Split Pea Soup with Smoked Ham
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This recipe is my version of the ideal, traditional split pea soup. It’s the same version I’ve been making, without amendment, since I developed it and scribbled it into my recipe notebook back in 2004, under the heading, “As It Should Be Split Pea Soup.” It looks and tastes like split pea soup is supposed to taste, and contrary to my usual creative bent, I never change a thing. Split Pea Soup is a classic. I say, don’t mess with it!
The flavor secrets in this bowl of smoky, sweet, satisfying goodness are marjoram, and three kinds of onions: yellow onion, shallot, and leek. Also, plenty of sweet and tender carrots complement this soup like, well, peas and carrots!
The Best Way to Prepare Split Peas
As a super-affordable source of protein, iron, and fiber, split peas are hard to beat. But if you are on a gut-healing diet like AIP or Paleo, peas fall into a gray area for compatibility. The science behind this is best left to the experts, but if you want to look more deeply into the whys of legume-avoidance, I recommend this article from Dr. Sarah Ballantyne, Ph.D. (aka The Paleo Mom): The Green Bean Controversy and Pea-Gate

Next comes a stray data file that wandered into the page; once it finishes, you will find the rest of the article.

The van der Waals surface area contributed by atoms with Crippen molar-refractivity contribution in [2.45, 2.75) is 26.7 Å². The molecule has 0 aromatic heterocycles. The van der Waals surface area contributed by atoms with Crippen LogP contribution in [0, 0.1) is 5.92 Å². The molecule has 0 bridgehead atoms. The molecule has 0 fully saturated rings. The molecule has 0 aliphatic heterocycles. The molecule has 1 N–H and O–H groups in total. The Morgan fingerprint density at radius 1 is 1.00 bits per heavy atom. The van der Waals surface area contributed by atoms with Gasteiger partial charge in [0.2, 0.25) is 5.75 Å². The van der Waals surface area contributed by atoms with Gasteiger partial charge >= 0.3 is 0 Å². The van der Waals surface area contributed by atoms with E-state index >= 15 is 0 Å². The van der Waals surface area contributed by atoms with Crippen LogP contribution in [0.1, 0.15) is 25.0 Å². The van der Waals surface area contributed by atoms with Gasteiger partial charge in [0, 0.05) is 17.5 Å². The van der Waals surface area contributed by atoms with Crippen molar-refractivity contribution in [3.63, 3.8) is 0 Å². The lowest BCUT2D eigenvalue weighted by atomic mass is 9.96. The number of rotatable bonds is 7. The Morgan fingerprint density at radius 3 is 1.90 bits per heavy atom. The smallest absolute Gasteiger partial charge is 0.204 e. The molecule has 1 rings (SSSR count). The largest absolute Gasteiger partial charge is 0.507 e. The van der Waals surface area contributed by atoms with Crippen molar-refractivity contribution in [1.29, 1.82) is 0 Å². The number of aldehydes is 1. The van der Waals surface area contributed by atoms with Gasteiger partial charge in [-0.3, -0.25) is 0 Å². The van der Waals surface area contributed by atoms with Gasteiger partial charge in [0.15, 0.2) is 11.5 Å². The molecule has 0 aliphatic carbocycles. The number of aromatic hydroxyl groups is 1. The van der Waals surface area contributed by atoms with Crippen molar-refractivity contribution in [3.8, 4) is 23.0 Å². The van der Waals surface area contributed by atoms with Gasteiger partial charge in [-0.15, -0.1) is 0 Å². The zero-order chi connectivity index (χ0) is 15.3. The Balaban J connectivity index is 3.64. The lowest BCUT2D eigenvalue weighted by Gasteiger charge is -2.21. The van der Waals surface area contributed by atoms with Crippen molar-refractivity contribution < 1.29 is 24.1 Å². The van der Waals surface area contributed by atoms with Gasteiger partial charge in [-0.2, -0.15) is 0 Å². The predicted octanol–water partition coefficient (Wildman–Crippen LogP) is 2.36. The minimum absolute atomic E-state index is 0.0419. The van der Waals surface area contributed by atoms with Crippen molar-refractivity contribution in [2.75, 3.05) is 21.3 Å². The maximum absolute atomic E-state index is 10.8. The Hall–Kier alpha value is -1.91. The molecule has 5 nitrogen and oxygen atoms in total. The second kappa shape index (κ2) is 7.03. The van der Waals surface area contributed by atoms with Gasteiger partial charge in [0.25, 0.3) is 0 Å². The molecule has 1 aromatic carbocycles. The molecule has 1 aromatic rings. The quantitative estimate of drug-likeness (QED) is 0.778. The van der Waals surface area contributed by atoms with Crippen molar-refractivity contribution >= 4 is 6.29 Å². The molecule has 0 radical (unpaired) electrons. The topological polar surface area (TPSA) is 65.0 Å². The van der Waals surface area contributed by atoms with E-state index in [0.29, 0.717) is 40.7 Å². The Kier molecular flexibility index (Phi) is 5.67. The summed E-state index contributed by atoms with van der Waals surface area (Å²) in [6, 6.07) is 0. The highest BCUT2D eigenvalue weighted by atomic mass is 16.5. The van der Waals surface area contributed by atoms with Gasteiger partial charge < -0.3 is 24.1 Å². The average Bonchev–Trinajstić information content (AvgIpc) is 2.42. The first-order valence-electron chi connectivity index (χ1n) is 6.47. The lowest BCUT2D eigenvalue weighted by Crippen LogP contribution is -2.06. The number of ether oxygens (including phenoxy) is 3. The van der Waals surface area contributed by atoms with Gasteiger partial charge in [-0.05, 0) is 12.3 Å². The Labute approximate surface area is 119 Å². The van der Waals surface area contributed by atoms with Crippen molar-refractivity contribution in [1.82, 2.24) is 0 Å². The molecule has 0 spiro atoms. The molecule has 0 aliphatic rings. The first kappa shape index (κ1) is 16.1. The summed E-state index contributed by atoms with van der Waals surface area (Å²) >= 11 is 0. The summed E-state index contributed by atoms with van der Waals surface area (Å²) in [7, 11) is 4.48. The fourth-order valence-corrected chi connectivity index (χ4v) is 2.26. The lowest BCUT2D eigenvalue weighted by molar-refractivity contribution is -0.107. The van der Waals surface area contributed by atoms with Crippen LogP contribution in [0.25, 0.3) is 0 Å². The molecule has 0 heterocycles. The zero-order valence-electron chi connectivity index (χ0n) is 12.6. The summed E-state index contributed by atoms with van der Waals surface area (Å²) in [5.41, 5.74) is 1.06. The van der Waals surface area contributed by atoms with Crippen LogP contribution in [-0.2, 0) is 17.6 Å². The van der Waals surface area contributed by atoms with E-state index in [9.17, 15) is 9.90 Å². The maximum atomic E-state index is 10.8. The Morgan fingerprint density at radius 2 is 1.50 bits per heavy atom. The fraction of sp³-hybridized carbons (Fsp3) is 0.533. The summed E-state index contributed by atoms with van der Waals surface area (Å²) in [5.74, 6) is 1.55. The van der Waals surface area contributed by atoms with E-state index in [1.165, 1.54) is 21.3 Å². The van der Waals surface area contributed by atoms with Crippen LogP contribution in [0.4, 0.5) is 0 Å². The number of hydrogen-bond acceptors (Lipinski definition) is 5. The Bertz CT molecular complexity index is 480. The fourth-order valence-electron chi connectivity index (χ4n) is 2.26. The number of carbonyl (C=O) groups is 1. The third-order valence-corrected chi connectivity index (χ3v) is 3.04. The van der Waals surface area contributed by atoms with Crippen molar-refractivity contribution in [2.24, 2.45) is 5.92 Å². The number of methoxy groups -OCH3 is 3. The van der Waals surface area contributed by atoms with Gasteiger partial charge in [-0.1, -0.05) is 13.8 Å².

On the bright side, it sounds like the levels of phytates (an anti-nutrient found in dried legumes) are substantially lower in green beans and peas than they are in other types of dried beans. More good news: There are simple measures you can take to diminish any digestive downside to eating split peas. Soaking them for a few hours and then cooking gently over low heat is a time-honored way to do the trick.
Instructions for soaking your split peas are included in the recipe. Remember to allow extra prep time for soaking.
- 1 cup of cooked split peas provides 16 grams of protein, 14% DV for Iron, and 16 grams of dietary fiber (this can help alleviate constipation).
- 1 cup of carrots provides 428% DV of Vitamin A, which may be a key factor in preventing hypothyroidism.
- Bone broth is one of the most highly recommended foods for anyone suffering from an autoimmune disease. The collagen and glycine can help repair cell damage in the intestinal tract.
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